Facial reconstruction

Search LJMU Research Online

Browse Repository | Browse E-Theses

Ex-military Personnel in the Criminal Justice System: An exploration of the violence committed across the military life course and the role of alcohol within this violence.

Moorhead, J (2019) Ex-military Personnel in the Criminal Justice System: An exploration of the violence committed across the military life course and the role of alcohol within this violence. Doctoral thesis, Liverpool John Moores University.

[img]
Preview
Text
2019moorheadphd.pdf - Published Version

Download (4MB) | Preview

Abstract

This research has qualitatively engaged with military veterans within the criminal justice system of England and Wales who have been convicted of alcohol related violent offences. Deviating from a quantitative approach most commonly employed within the extant veteran-offender literature and employing a qualitative methodology has provided veteran participants, in custody and subject to probation intervention, with an opportunity to narrate their own experiences and understandings around both violence and alcohol use, as well as how these two areas have intersected, across the military life course. Central to this thesis is that the commission of domestic violence was the most common form of violence committed by the military veteran offender post transition. In light of this, a model to effectively engage with this population was proposed, namely The Military Informed Nested Ecological Model (MINEM). Developed from the Nested Ecological model proposed by Dutton (2006), the MINEM represents an analytical tool to engage with the domestically violent military veteran. Ultimately, a need to engage with and account for a military history when working with the domestically violent veteran within the criminal justice system was highlighted. Such a focus provides an opportunity to garner a deeper understanding around the nuanced risk and needs associated with this population, set against more common understandings of domestic violence within a civilian population, ultimately with a view to more effectively facilitate their desistance journey.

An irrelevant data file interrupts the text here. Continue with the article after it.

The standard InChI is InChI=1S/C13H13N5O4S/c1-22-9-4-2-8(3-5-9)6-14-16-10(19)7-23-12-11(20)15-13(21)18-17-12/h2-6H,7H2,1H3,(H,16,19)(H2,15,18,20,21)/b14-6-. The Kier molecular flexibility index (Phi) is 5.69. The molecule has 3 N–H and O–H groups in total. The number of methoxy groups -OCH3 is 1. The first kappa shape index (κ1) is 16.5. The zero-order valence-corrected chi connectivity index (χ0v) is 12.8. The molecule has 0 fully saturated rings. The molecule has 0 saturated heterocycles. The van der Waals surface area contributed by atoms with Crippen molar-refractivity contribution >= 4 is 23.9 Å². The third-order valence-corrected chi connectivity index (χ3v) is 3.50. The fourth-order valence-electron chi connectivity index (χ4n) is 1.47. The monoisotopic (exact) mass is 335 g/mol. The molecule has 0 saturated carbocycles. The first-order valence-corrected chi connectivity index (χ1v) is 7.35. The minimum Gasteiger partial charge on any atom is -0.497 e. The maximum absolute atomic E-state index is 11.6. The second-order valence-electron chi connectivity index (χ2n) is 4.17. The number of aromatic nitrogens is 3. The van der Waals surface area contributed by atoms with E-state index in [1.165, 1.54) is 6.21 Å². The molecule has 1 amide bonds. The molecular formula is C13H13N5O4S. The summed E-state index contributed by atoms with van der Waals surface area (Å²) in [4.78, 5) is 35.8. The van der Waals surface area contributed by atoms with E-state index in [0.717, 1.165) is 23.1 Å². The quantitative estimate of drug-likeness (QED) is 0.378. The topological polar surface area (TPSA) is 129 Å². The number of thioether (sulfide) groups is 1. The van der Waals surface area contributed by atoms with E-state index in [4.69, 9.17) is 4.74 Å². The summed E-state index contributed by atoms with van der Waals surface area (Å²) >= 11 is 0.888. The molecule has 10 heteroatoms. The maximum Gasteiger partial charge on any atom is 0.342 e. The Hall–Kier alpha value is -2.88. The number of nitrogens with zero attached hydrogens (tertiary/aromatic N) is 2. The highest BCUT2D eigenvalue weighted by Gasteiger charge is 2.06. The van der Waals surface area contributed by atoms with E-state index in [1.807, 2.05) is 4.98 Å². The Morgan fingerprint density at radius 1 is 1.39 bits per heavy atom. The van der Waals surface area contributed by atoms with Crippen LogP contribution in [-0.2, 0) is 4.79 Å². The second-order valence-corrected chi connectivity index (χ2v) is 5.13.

Item Type: Thesis (Doctoral)
Uncontrolled Keywords: Veteran; Military; Violence; Alcohol; Criminal Justice System; Domestic Violence
Subjects: H Social Sciences > HM Sociology
H Social Sciences > HV Social pathology. Social and public welfare. Criminology
Divisions: Justice Studies (new Sep 19)
Date Deposited: 09 Dec 2019 09:52
Last Modified: 09 Dec 2019 09:52
DOI or Identification number: 10.24377/LJMU.t.00011835
Supervisors: Millings, M, Murray, E and Sumnall, H
URI: http://researchonline.ljmu.ac.uk/id/eprint/11835

Actions (login required)

View Item View Item